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Survivors speak out against human trafficking

Carissa Phelps, human trafficking survivor, talks about the experience of being trafficked and how to approach those who are. Photo credit: Ryan Corrall

Every year, Stop Trafficking of Persons hosts a conference for an entire week. This year “A Voice for the Voiceless” was cut short due to the possibility of the faculty strike. It turned out to be one of STOP’s most successful events, according to the club.

Jeanette Adame, senior history major, has been with the club for two and a half years and is now the social media officer for STOP. She said the fight against human trafficking is important to her.

“This is one of the biggest human rights issues, actually issues in general, in my perspective,” Adame said. “I made this my issue that I’m really focused on and determined to put an end to it … this is kind of my child of sorts.”

Jeanette Adame is the social media officer for STOP. Photo credit: Bridget Comito

To open the event, trafficking survivor Stacy Jewell Lewis performed her play, “7 Layers Captive,” where she is the director and star. It recounts the true story of how Lewis was abducted, forced into sex trafficking and how she escaped.

This was the first time the play has been free to the public. It was previously performed in Washington state as well as other countries, including the Netherlands. The play was sponsored for the first time by STOP, and over 400 people attended.

Evangelina Evans, senior psychology major and club officer for STOP, has been with the club for a year and a half. She said the performance helped attendees better understand the human trafficking issue.

Evangelina Evans, a STOP officer, has been involved with the club for a year and a half. Photo credit: Bridget Comito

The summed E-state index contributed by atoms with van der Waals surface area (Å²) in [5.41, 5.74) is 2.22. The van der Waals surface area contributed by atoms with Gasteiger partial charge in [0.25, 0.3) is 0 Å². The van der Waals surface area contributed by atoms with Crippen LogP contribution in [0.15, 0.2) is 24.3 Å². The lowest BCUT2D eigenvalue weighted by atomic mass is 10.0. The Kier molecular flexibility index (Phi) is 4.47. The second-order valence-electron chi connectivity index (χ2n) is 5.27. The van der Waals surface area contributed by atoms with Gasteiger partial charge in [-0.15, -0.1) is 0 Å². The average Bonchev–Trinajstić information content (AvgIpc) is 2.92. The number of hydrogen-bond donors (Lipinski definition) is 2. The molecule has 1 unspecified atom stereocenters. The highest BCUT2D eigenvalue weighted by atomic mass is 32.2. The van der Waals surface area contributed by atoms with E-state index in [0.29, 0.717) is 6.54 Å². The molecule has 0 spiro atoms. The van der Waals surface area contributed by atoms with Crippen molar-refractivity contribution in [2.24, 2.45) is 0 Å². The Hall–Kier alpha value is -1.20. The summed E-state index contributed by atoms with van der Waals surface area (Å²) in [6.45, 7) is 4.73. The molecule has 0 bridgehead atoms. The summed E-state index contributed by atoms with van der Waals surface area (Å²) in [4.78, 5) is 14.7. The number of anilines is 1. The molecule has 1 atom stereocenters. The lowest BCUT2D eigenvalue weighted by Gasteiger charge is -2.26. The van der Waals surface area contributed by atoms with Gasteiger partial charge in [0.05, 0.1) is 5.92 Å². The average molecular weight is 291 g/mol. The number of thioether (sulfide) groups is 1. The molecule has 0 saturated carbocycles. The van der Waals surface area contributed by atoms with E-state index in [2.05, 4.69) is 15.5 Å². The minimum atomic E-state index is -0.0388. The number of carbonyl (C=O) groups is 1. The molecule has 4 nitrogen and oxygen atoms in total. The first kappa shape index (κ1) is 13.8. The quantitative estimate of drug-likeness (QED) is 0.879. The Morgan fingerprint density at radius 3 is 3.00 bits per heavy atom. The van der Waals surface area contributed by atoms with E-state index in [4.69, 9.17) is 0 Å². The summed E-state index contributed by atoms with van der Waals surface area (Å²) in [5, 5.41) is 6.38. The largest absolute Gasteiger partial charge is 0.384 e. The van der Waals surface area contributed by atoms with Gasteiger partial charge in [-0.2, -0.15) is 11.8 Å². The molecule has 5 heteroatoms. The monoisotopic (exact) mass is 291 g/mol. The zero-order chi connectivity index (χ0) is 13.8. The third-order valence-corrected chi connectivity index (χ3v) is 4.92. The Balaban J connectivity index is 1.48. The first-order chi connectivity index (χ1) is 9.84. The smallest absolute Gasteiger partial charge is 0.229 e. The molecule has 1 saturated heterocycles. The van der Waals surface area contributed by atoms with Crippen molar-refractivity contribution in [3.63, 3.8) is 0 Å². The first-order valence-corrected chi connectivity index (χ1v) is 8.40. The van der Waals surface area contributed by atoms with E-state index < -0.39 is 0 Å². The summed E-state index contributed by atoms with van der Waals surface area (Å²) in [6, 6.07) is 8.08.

“It’s a different way to intake the information. There’s a difference between getting a lecture from your teacher and watching a documentary on something,” Evans said. “You’re able to see it. I think the visual aspect definitely adds to the impact it’ll have.”

At the conference, STOP offered a training program to help campus and community members recognize and respond to human trafficking activities. It also helped advocates support local law enforcement in their efforts. Over 300 people came to the training program.

The conference hosted three speakers, two of whom were human trafficking survivors. Carissa Phelps, one of the survivors who spoke, recently came out with a novel called “Runaway Girl” about her experiences being trafficked.

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An employee of the Sacramento Regional Threat Assessment Center came in and talked about how to report suspicious activity on their website. Photo credit: Ryan Corrall

Another speaker was a local law enforcement officer who helped to educate the community on how to spot and report suspicious activity by going to the Sacramento Regional Threat Assessment Center or The Grace Network.

Melissa Padilla, senior English major, is the vice president of STOP and has been with STOP for four years. She said the survivors’ stories were an important part of the event.

Melissa Padilla, vice president of STOP, said the survivor stories were a crucial part of the conference. Photo credit: Bridget Comito

“We all hear these different survivor speakers’ stories; it makes it so much more diverse with the stories being told,” Padilla said. “The diversity of the survivors who come in and speak about their experiences really open other people’s eyes, because not a lot of people know about human trafficking.”

Members of STOP were happy with the turnout of the event which was held on April 11 and 12. The play, “7 Layers Captive,” was a major stand-out at STOP’s conference this year, according to the club.

STOP meets every Monday at 7 p.m. in Butte 309 on campus, and supporters can visit them on Facebook.

Bridget Comito can be reached at [email protected] or @bcineg1992 on Twitter.

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Bridget Comito
Bridget Comito, Staff Writer

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